}

  delay(16);
}


Thursday, September 25, 2014

Programming AVR Microcontrollers in C


Originally recorded March 18, 2014: "Beyond the Arduino: Programming AVR Microcontrollers in C".

In this webcast, we'll dive straight into the deep end. I'll show you what you need to get started programming the AVR ATMega (and ATTiny) series microcontrollers, give you an overview of their built-in peripherals, and demonstrate most of the important functionality. And while the focus of this webcast is on Atmel's AVR series, nearly everything you'll learn here is transferable to other microcontrollers.

Elliot Williams is a Ph.D. in Economics, a former government statistician, and a lifelong electronics hacker. He taught himself to program microcontrollers long before there was any such thing as an Arduino, and loves to spread the knowledge. Most recently, he is author of the Maker Media book "Make: AVR Programming, Learning to Write Software for Hardware", which is chock full of microcontroller-programming tidbits and thick enough to stun a rhino.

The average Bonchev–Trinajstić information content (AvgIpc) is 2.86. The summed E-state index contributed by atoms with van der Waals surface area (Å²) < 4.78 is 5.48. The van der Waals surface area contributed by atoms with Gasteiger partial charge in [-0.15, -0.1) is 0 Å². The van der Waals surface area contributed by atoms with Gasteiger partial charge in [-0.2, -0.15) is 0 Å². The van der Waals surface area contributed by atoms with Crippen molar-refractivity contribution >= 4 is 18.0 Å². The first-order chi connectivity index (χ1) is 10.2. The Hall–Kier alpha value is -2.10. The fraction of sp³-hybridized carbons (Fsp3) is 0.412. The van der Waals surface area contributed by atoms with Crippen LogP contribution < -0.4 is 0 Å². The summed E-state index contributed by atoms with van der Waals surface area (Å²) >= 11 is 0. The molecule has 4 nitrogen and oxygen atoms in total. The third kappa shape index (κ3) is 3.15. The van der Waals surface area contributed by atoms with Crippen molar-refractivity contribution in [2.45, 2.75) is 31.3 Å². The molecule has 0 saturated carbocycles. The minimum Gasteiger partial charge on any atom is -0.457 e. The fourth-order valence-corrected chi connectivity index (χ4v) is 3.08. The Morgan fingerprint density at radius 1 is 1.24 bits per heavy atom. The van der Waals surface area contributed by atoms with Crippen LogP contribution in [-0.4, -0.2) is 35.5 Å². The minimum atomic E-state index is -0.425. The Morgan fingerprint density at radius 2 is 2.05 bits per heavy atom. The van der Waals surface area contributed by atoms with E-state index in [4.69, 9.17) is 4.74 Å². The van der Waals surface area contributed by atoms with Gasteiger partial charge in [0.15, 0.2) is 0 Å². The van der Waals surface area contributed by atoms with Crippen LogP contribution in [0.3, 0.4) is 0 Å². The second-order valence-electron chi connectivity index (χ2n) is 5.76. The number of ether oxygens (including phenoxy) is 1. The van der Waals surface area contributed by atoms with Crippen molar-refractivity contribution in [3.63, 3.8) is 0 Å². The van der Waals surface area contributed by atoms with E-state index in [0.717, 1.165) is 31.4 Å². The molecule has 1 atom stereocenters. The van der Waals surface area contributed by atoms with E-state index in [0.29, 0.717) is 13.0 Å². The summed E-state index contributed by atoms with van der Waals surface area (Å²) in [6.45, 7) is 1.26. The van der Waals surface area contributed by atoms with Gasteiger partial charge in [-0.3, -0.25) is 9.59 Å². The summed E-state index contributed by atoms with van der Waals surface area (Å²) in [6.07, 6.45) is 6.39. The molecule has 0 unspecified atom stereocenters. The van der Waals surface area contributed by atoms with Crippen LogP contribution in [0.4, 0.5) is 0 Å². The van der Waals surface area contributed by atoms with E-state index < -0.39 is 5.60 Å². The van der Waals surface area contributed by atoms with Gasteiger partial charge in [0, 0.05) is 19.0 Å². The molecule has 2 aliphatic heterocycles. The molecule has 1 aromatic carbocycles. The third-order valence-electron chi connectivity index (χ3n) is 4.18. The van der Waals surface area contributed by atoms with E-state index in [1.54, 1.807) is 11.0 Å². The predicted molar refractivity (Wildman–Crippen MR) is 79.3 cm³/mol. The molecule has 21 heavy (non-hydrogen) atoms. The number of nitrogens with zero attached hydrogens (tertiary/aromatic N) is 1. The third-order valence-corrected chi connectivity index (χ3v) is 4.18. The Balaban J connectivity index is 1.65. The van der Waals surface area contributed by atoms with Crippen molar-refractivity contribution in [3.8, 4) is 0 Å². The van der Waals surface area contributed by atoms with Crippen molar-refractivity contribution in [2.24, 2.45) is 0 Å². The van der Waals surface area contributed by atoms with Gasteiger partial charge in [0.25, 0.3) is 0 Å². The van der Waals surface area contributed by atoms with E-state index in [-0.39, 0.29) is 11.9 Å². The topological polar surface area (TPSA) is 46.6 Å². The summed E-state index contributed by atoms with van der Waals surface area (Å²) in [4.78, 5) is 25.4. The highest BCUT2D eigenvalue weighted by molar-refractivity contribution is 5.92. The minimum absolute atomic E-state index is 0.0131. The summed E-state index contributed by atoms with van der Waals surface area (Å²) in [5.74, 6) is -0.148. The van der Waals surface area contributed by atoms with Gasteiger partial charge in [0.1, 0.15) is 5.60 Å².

Make: AVR Programming: Learning to Write Software for Hardware

Atmel's AVR microcontrollers are the chips that power Arduino, and are the go-to chip for many hobbyist and hardware hacking projects. In this book you'll set aside the layers of abstraction provided by the Arduino environment and learn how to program AVR microcontrollers directly. In doing so, you'll get closer to the chip and you'll be able to squeeze more power and features out of it.

Each chapter of this book is centered around projects that incorporate that particular microcontroller topic. Each project includes schematics, code, and illustrations of a working project.
  • Program a range of AVR chips
  • Extend and re-use other people’s code and circuits
  • Interface with USB, I2C, and SPI peripheral devices
  • Learn to access the full range of power and speed of the microcontroller
  • Build projects including Cylon Eyes, a Square-Wave Organ, an AM Radio, a Passive Light-Sensor Alarm, Temperature Logger, and more
  • Understand what's happening behind the scenes even when using the Arduino IDE



Wednesday, September 24, 2014

Communication between Android and Arduino Uno in USB Host Mode

It's Bi-directional communication between Android and Arduino in USB Host Mode.

Example 1:
Single byte is sent between Android and Arduino to control LED on Arduino Uno borad and set SeekBar on Android screen according to potentiometer on Arduino. ~ http://android-er.blogspot.com/2014/09/bi-directional-communication-between.html